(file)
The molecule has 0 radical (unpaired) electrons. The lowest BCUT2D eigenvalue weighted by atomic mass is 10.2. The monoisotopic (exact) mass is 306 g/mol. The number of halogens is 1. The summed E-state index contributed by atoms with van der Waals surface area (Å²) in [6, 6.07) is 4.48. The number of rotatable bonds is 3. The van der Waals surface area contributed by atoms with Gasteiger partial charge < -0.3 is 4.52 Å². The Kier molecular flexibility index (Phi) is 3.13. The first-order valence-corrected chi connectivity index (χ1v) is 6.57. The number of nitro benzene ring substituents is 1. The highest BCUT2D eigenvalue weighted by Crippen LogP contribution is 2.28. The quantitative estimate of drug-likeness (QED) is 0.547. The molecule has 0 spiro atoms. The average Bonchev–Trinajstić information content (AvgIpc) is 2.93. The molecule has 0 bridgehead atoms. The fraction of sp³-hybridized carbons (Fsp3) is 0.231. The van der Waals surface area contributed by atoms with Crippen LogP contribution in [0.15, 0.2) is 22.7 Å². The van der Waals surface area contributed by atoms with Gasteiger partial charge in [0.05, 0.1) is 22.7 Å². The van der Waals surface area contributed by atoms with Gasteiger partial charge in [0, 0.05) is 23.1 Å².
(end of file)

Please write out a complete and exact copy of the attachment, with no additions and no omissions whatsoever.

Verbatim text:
The molecule has 0 radical (unpaired) electrons. The lowest BCUT2D eigenvalue weighted by atomic mass is 10.2. The monoisotopic (exact) mass is 306 g/mol. The number of halogens is 1. The summed E-state index contributed by atoms with van der Waals surface area (Å²) in [6, 6.07) is 4.48. The number of rotatable bonds is 3. The van der Waals surface area contributed by atoms with Gasteiger partial charge < -0.3 is 4.52 Å². The Kier molecular flexibility index (Phi) is 3.13. The first-order valence-corrected chi connectivity index (χ1v) is 6.57. The number of nitro benzene ring substituents is 1. The highest BCUT2D eigenvalue weighted by Crippen LogP contribution is 2.28. The quantitative estimate of drug-likeness (QED) is 0.547. The molecule has 0 spiro atoms. The average Bonchev–Trinajstić information content (AvgIpc) is 2.93. The molecule has 0 bridgehead atoms. The fraction of sp³-hybridized carbons (Fsp3) is 0.231. The van der Waals surface area contributed by atoms with Crippen LogP contribution in [0.15, 0.2) is 22.7 Å². The van der Waals surface area contributed by atoms with Gasteiger partial charge in [0.05, 0.1) is 22.7 Å². The van der Waals surface area contributed by atoms with Gasteiger partial charge in [0, 0.05) is 23.1 Å².